July 11, 2009

The planning of a trip

It seems my ordeal on the bus on the way to Dortmund wasn’t enough to turn me off. I just booked a return ticket by bus to visit another city in September. I must be crazy or a glutton for punishment. (wink wink, nudge nudge.) Actually I’m neither. I just don’t want to pay more than necessary for my travels.

In the past year, I’ve become quite adept at planning trips, at least in Europe. So how do you plan such a trip?

When planning a trip, I use three criteria to help me determine my methods of transport. Efficiency, cost and comfort.

Being my efficient self, I checked the duration of the trips and the amount of changes needed for each trip. Both the train and bus would take nearly as long at around four and a half hours. But if I took the train, I’d have to change trains. This made the bus more efficient. The only down-side is that the bus can get stuck in traffic. This leaves cost  and comfort to compare.

Not counting the mishap on the last trip, I think the bus wins on comfort. The seats are nicely padded and recline so you can have a nice kipper. Another issue for me as a lone traveller is luggage. On the bus, my luggage is stowed away so I don’t need to constantly keep an eye on it whilst travelling. Not needing to change busses, for this trip at least, means no chance of missing any connection. This translates into less stress. The air quality on the train wins on long trips. This is especially true if there is a window you can open.

Pricewise, the bus wins again. The cheapest fare I found with the bus was one-third the fare with the train. This leaves me more budget to spend in the city I’m visiting. I guess I can treat my hosts to another round of drinks. Here, I found no redeeming factors for the train.

The transport side of things taken care of, I needed to arrange accommodation. As I’m going to a couchsurfing meeting, I decided to hit the couchsurfing community and try to find a host for the duration of my stay. I was pleasantly surprised when, in less than an hour, I found two couchsurfers willing to host me. Either I was very lucky, or the CS (couchsurfing)  community there is quite strong.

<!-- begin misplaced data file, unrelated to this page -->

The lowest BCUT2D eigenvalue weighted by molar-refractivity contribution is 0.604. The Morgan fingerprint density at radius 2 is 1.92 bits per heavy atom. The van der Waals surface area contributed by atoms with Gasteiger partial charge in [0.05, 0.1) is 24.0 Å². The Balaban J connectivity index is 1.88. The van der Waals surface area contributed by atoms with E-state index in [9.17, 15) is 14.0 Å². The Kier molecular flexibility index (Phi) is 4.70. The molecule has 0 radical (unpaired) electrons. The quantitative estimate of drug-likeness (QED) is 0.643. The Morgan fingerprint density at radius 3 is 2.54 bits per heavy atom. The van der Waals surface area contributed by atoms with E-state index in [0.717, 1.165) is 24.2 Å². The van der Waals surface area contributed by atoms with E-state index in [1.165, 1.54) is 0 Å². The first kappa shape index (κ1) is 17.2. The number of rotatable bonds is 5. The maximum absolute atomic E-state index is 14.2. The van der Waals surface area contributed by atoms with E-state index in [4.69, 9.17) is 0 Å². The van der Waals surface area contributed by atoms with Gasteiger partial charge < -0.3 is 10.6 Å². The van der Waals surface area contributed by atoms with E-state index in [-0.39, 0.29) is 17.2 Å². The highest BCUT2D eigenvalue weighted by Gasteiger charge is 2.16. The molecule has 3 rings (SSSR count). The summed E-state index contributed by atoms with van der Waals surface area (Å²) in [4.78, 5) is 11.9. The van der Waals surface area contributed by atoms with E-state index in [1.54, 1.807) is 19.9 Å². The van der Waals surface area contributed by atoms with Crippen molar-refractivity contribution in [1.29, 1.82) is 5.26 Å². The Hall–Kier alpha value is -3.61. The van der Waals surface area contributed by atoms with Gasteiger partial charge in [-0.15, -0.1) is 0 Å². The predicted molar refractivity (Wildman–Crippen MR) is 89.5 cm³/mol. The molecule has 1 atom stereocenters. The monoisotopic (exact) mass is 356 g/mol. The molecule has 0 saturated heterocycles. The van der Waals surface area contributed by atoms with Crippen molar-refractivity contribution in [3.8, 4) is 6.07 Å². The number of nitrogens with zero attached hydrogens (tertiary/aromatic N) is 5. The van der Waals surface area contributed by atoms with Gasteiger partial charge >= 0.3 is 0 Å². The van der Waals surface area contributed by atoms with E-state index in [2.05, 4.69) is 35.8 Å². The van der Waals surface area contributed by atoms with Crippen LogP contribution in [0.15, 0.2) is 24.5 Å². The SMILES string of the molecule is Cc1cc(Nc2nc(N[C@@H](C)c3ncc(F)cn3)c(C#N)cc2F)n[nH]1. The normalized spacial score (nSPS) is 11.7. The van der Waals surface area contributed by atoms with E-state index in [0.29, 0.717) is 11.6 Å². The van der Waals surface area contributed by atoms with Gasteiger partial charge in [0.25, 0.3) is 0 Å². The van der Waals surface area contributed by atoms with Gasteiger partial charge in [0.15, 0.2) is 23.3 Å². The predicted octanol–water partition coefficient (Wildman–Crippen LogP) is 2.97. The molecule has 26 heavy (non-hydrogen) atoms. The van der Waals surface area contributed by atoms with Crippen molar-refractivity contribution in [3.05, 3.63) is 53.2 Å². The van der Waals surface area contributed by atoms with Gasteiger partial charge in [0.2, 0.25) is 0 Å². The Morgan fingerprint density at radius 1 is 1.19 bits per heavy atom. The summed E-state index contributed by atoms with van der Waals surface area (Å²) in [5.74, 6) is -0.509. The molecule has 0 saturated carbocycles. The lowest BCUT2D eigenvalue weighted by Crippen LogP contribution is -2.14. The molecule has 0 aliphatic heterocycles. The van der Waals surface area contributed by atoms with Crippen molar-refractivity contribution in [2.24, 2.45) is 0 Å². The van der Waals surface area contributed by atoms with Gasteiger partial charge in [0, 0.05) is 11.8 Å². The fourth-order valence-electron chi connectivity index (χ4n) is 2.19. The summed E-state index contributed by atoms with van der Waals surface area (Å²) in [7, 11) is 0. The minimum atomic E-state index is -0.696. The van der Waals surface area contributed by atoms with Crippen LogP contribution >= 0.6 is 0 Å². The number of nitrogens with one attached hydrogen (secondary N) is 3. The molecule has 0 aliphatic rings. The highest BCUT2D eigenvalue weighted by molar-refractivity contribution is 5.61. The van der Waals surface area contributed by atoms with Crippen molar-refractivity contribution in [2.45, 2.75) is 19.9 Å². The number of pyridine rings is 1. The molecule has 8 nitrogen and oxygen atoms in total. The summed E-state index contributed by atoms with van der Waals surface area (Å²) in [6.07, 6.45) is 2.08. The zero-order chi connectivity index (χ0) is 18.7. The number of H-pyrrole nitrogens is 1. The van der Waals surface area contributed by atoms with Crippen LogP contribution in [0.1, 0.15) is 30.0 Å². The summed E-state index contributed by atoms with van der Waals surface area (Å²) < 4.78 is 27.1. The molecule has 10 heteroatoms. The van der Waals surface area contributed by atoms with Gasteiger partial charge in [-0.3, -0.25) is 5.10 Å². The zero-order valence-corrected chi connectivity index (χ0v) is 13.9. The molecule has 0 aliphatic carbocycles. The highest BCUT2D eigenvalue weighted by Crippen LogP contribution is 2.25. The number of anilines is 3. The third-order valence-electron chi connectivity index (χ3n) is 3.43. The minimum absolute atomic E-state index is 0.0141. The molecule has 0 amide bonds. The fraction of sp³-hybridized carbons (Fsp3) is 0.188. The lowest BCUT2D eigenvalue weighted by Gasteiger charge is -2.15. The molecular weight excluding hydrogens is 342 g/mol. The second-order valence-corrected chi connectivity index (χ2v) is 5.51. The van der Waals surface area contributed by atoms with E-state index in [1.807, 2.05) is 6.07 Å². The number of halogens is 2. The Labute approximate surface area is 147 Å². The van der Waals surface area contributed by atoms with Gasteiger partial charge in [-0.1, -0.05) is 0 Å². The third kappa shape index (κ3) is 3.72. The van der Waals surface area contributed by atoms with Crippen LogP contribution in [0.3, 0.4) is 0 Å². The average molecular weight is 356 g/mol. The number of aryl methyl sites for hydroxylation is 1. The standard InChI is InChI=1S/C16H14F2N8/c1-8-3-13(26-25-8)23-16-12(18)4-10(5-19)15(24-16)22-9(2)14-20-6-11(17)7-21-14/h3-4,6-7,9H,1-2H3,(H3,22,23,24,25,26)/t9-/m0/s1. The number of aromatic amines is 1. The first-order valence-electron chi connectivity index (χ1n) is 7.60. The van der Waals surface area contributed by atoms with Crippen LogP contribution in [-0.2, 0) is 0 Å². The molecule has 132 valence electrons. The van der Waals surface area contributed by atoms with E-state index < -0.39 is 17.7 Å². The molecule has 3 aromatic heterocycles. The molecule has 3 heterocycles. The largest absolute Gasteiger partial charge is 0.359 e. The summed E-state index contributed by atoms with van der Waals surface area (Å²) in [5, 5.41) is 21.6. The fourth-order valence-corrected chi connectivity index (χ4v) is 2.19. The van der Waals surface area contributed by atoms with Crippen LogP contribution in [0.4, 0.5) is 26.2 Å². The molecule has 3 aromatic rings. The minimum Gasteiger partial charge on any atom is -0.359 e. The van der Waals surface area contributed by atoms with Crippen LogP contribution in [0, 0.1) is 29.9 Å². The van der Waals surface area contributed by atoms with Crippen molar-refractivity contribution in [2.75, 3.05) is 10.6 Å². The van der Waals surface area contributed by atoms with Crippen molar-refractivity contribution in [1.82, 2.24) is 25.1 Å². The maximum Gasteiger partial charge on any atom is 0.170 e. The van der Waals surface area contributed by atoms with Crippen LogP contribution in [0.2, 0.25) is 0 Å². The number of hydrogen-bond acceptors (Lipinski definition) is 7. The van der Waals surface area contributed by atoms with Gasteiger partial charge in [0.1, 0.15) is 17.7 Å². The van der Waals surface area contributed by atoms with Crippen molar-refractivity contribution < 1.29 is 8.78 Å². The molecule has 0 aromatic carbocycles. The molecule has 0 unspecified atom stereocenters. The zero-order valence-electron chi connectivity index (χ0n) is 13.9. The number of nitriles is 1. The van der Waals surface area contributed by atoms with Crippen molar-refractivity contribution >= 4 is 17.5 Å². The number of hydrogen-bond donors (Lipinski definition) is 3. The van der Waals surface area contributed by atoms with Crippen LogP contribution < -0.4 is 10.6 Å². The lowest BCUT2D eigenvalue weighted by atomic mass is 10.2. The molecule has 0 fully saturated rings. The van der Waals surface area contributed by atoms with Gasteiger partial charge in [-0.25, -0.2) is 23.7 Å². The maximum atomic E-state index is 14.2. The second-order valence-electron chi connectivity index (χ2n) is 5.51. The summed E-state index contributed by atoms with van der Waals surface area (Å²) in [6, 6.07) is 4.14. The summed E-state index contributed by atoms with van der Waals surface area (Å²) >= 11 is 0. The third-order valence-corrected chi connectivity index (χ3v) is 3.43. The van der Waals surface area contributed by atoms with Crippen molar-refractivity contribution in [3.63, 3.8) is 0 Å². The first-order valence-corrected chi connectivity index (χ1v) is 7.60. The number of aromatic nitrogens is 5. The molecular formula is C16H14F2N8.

Where are you going? I hear you ask.

I’m going to enjoy the Braderie de Lille! Are you coming too?

You have a whole month to plan! ;)

July 6, 2009

Are you happy with your life?

I had a nice and enlightening phone call tonight. You know, those calls were you talk about anything and everything, trying to get more depth out of each other. In the middle of this call, I got dealt this curve-ball of a question. “Are you happy with you life the way it is now?”

Before answering this question, we have to define the idea behind the question. Did this person want to know if I’m:

  • contented and complacent,
  • happy with the way my life turned out,
  • or did he want to know if I’m leading a happy life?

I’m not willing to spend the rest of my life like this, in the same routine. I guess this means that I’m not complacent about my life. I want more out of life than what I have now. It’s not my life ambition to look back in 30 years and see a life spent alone, going from one “relationship” to “relationship”. At the end of the journey, I want to be able to say that I made a difference in at least 2 people’s life.

Am I happy with the way things turned out? Hell yeah! I mean, it could have been a lot worse. When I decided some nine years ago to migrate to the Netherlands, I had no concrete plan, no saving, no job and no place to live. What I have achieved so far, I’ve done it myself. With hard work and determination. There have been ups and downs in the past years, but I’ve weathered the storms so far, with help of friends (and family). I may be a stubborn bugger, but I know when to ask for help and when to accept that helping hand.

The biggie is: Am I leading a happy life?

Why not? I have a job I’m happy with. Have (good) friends and am in relatively good health. Why should I dwell on the things that can be improved? Like my late grandparents would say “every house has its cross.”

My belief is that  we need to take our lives in our own hands and at least make a real effort to change the things we don’t like. Not in a loose cannon kind of way, but by investing our energy in things that are worth our while.

I’m not a praying kind of person, but I find the Serenity Prayer to be a good thing to keep in mind.


God grant me the serenity
To accept the things I cannot change;
Courage to change the things I can;
And wisdom to know the difference. …

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